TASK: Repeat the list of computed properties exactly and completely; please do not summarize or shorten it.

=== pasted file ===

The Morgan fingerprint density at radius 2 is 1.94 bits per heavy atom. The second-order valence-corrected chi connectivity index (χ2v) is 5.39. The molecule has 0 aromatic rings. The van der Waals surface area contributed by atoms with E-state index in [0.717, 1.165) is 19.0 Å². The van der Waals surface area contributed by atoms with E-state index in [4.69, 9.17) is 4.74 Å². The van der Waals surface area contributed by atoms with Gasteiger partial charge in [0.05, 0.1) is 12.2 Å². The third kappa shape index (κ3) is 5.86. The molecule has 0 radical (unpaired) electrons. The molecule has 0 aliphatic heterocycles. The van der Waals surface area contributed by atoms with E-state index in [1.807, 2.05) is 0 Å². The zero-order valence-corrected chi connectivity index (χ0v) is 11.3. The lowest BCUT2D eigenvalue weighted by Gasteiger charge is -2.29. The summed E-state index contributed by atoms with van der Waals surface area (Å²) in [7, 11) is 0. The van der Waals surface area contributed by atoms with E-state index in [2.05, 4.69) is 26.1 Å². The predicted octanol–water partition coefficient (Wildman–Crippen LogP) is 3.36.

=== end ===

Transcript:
The Morgan fingerprint density at radius 2 is 1.94 bits per heavy atom. The second-order valence-corrected chi connectivity index (χ2v) is 5.39. The molecule has 0 aromatic rings. The van der Waals surface area contributed by atoms with E-state index in [0.717, 1.165) is 19.0 Å². The van der Waals surface area contributed by atoms with E-state index in [4.69, 9.17) is 4.74 Å². The van der Waals surface area contributed by atoms with Gasteiger partial charge in [0.05, 0.1) is 12.2 Å². The third kappa shape index (κ3) is 5.86. The molecule has 0 radical (unpaired) electrons. The molecule has 0 aliphatic heterocycles. The van der Waals surface area contributed by atoms with E-state index in [1.807, 2.05) is 0 Å². The zero-order valence-corrected chi connectivity index (χ0v) is 11.3. The lowest BCUT2D eigenvalue weighted by Gasteiger charge is -2.29. The summed E-state index contributed by atoms with van der Waals surface area (Å²) in [7, 11) is 0. The van der Waals surface area contributed by atoms with E-state index in [2.05, 4.69) is 26.1 Å². The predicted octanol–water partition coefficient (Wildman–Crippen LogP) is 3.36.